Do Not Wear a Mixed Fabric Garment

You must keep my statutes. You must not allow two different kinds of your animals to breed, you must not sow your field with two different kinds of seed, and you must not wear a garment made of two different kinds of fabric. 33 (Lev 19:19)

33 sn Cf. Deu_22:11 where the Hebrew term translated “two different kinds” (כִּלְאַיִם, kil’ayim) refers to a mixture of linen and wool woven together in a garment.

I was reminded of this verse when reading about a new shirt that can be worn for 100 days between cleanings. 

Clothing company Wool & Prince, founded in New York City by entrepreneur Mac Bishop, has developed the “better button-down,” a tailored men’s shirt that can be worn for 100 days straight with “No washing. No dry cleaning. No wrinkles. No odor.” Funding has come from a Kickstarter campaign, which had already pulled in more than $167,000 on Tuesday—putting it $135,000 past its goal way before its May 22 deadline. While the retail price has yet to be announced, shirts are available to Kickstarter investors for $98 each.

Bishop, 24, whose family owns the Pendleton Woolen Mills in Oregon (“Fashion is in my blood, I guess you could say,” he told Shine), created and trademarked the “Cotton-Soft” wool fabric after six months of working with mills around the world. Then he and 15 testers put a prototype through the ringer, wearing it for 100 days straight for everything from nightclub outings to workout sessions. Amazingly, the shirts retained their crisp look and neutral odor.

“How?” Bishop asks on his Kickstarter video. “Wool.”

Wool is six times more durable than cotton, plus it’s wrinkle resistant, proving in laboratory tests that the fibers can snap back on themselves more than 20,000 times without breaking, while cotton tends to break after 3,200 bends, the Wool & Prince blog reports. Wool can be stretched by as much as 30 percent and still spring right back to its original size.

Then there’s the no-stink aspect, made possible because sweat, apparently, has no odor on its own, but develops one when it remains on the skin and bacteria develop. Wool, though, is a natural antibacterial fabric, and is efficient at absorbing sweat and evaporating it into the air, the company claims.

Now I am not saying this shirt is confirmation of God, but it nice to see there is a modern explanation for why the ancient Hebrew’s clothing should not mix the wool with anything else.


Filed under Bible, Misc, Religion

2 responses to “Do Not Wear a Mixed Fabric Garment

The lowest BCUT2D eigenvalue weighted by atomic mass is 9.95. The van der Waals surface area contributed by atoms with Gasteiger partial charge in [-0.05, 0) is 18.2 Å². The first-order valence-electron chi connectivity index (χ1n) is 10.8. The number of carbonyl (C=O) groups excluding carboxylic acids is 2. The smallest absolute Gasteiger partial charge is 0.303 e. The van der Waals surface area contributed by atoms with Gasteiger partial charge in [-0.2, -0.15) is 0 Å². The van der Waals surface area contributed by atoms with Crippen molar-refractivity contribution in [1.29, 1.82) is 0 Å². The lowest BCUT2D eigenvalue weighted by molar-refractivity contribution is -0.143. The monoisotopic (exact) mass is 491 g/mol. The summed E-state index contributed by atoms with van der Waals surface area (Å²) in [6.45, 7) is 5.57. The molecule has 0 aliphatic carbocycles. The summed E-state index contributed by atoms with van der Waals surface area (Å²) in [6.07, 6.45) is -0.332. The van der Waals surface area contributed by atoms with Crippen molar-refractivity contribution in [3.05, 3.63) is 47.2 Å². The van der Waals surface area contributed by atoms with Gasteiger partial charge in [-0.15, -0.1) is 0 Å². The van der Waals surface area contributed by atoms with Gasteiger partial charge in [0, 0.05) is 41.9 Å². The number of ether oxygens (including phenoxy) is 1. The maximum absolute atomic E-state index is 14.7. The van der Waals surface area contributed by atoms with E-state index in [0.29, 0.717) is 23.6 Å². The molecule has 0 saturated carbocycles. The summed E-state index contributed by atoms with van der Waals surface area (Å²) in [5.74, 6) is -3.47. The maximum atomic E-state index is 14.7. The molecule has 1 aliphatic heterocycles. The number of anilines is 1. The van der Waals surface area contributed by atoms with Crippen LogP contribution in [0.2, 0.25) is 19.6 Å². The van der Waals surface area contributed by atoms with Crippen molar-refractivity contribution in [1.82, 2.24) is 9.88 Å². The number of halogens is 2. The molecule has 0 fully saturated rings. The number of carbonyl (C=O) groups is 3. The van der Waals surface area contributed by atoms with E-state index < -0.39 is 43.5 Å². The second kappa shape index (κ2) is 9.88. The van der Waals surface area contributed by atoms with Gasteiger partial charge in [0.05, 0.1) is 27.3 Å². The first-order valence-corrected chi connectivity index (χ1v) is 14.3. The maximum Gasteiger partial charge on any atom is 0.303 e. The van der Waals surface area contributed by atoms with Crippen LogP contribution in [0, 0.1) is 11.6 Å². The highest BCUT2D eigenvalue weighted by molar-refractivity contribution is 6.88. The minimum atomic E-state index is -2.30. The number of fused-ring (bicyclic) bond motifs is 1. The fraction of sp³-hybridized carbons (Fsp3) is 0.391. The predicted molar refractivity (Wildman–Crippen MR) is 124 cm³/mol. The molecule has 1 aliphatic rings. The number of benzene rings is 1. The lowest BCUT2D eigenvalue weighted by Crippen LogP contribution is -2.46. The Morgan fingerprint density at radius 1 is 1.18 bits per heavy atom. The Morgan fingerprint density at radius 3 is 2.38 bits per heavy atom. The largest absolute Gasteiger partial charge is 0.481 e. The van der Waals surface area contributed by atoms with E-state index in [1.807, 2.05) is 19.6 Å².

1. You assume the authors of Deuteronomy were talking specifically about wool – a bit strange considering its thermal and water-resistant properties very handy in the North Atlantic in a Middle East desert locale. Perhaps the divine revelation about fashion was to be interpreted to mean don’t mix linen – valued for its exceptional coolness and freshness in hot weather – with any other.

  2. I don’t see it as much of an assumption since common near eastern people are documented as wearing woolen clothing as it helps to keep people cool in extreme heat. Wool draws the moisture away from a person which helps to keep the cool. Also, the people were sheep herders and while “wondering in the wilderness”, they were not know to grow a lot of cotton to spin into linen, even though they did use linen in temple clothing.

    “Wool was probably the first animal fiber to be made into cloth. People began to raise sheep for wool about 6,000 years ago. Different kinds of wool, and mixtures of wool with other fibers, can be used to create tightly woven fabrics with smooth surfaces or more loosely woven fabrics with rougher surfaces. In many Middle Eastern societies, nomadic peoples beat wool into a matted fabric called felt, which they used to make clothing, saddle blankets, tents, and other useful items. Sheep-raising nomads in the Middle East also invented carpets made by knotting woolen weft threads onto a linen warp.”

Leave a Reply

Fill in your details below or click an icon to log in: Logo

You are commenting using your account. Log Out / Change )

Twitter picture

You are commenting using your Twitter account. Log Out / Change )

Facebook photo

You are commenting using your Facebook account. Log Out / Change )

Google+ photo

You are commenting using your Google+ account. Log Out / Change )

Connecting to %s